March 19 is the day we traditional celebrate St. Joseph in the liturgical calendar. This year, because he falls on a Sunday, he gets moved to tomorrow, March 20, since Sundays of Lent have a priority on the liturgical calendar. Typically, if a saint’s feast day falls on a Sunday, that saint just gets elided over for the year. But St. Joseph, because of his importance in the Church, gets to have his feast transferred. (It is a perk of being patron of the universal Church!)
But as important as St. Joseph is in the life of the Church, we know so very little about him. We do not have a date of birth. We do not have a date of death. There are no quotes directly attributed to him. We have no idea where he is buried. We have no other details about his live other than the few scant aspects that are in the Infancy Narrative in Matthew’s account of the Gospel.
Yet, he is also the Patron of the Universal Church. He has been described as the most under-utilized saint in heaven. He is known as the terror of demons. He is the patron of a happy death, as well. So to say he is important in the life of the Church seems to be a colossal understatement, does it not?
I think this gives us a few things to learn about for our lives as Catholic Christians today:
- True sanctity is not about doing great things, but about doing the things that God sets before. St. Joseph had a task: raise Jesus from Childhood and prepare Him for his public ministry. He did all this in the shadows and in the background. For all of us, the goal of holiness is to make Christ known, according to our state in life, as St. Joseph did.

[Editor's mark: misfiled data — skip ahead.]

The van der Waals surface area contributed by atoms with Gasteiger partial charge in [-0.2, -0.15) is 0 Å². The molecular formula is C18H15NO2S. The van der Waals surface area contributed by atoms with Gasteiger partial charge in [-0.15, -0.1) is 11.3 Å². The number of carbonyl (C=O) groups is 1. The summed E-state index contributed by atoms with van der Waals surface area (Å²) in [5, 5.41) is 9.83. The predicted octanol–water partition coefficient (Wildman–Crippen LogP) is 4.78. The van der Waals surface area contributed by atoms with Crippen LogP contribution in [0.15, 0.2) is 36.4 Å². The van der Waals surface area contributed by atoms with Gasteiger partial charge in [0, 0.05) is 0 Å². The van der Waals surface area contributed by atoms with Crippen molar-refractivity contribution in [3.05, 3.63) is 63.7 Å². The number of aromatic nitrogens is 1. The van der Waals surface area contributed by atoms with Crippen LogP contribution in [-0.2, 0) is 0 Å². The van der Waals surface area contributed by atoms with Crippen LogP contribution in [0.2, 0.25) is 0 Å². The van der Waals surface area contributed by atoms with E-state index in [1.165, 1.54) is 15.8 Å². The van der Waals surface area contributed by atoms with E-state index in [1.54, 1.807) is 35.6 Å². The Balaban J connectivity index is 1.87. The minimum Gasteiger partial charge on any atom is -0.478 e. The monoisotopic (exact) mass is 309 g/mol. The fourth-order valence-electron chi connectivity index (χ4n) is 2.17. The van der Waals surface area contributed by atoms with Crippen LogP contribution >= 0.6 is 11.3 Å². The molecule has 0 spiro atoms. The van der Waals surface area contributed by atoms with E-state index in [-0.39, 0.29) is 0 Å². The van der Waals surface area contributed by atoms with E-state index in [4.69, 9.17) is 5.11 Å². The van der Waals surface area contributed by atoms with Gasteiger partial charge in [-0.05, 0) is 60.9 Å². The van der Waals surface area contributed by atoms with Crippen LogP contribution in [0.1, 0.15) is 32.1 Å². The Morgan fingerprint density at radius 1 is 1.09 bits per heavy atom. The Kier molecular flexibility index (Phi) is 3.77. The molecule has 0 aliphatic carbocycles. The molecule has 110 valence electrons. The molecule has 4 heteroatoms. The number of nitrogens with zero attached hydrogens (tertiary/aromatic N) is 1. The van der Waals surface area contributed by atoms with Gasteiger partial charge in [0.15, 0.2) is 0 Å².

- There is value in hard work and in physical labor. From the Gospels, we learn that Jesus learned to ply the trade of his foster father Joseph: carpentry. As such, Jesus himself knew the value of a good day’s work; knew the value of getting his hands dirty. In our modern culture, we have seemingly lost this appreciation. Yet, I know that spring is springing and how good it feels to get out and clean out the flower beds and to have a little bit of dirt under the fingernails. It is a reflection of how we are all called to assist in the building the Kingdom of God.
- Because St. Joseph is not mentioned during the public ministry of Jesus, we presume that he died prior to Jesus’ baptism by John in the Jordan. Tradition tells us that he passed away with Mary and Jesus at his side, hence his patronage for a happy death: wouldn’t we all be so lucky to have Mary and Jesus as the last thought of our minds as we leave this world to transfer to the next… St. Joseph is a powerful intercessor at that very moment. Making a habit of prayers for his intercession for loved ones who are approaching death, even for ourselves for when we approach that moment (may it be long in the future!) can be a graced moment both now and in the future.
While there are so many wonderful saints who have marched their pilgrim way before us, St. Joseph is unparalleled in who he was and what he continues to do in the Church. May he intercede with his Son for us all and lead us all through a happy death into the glory that awaits in the Kingdom of Heaven!
Fr. Kyle Schnippel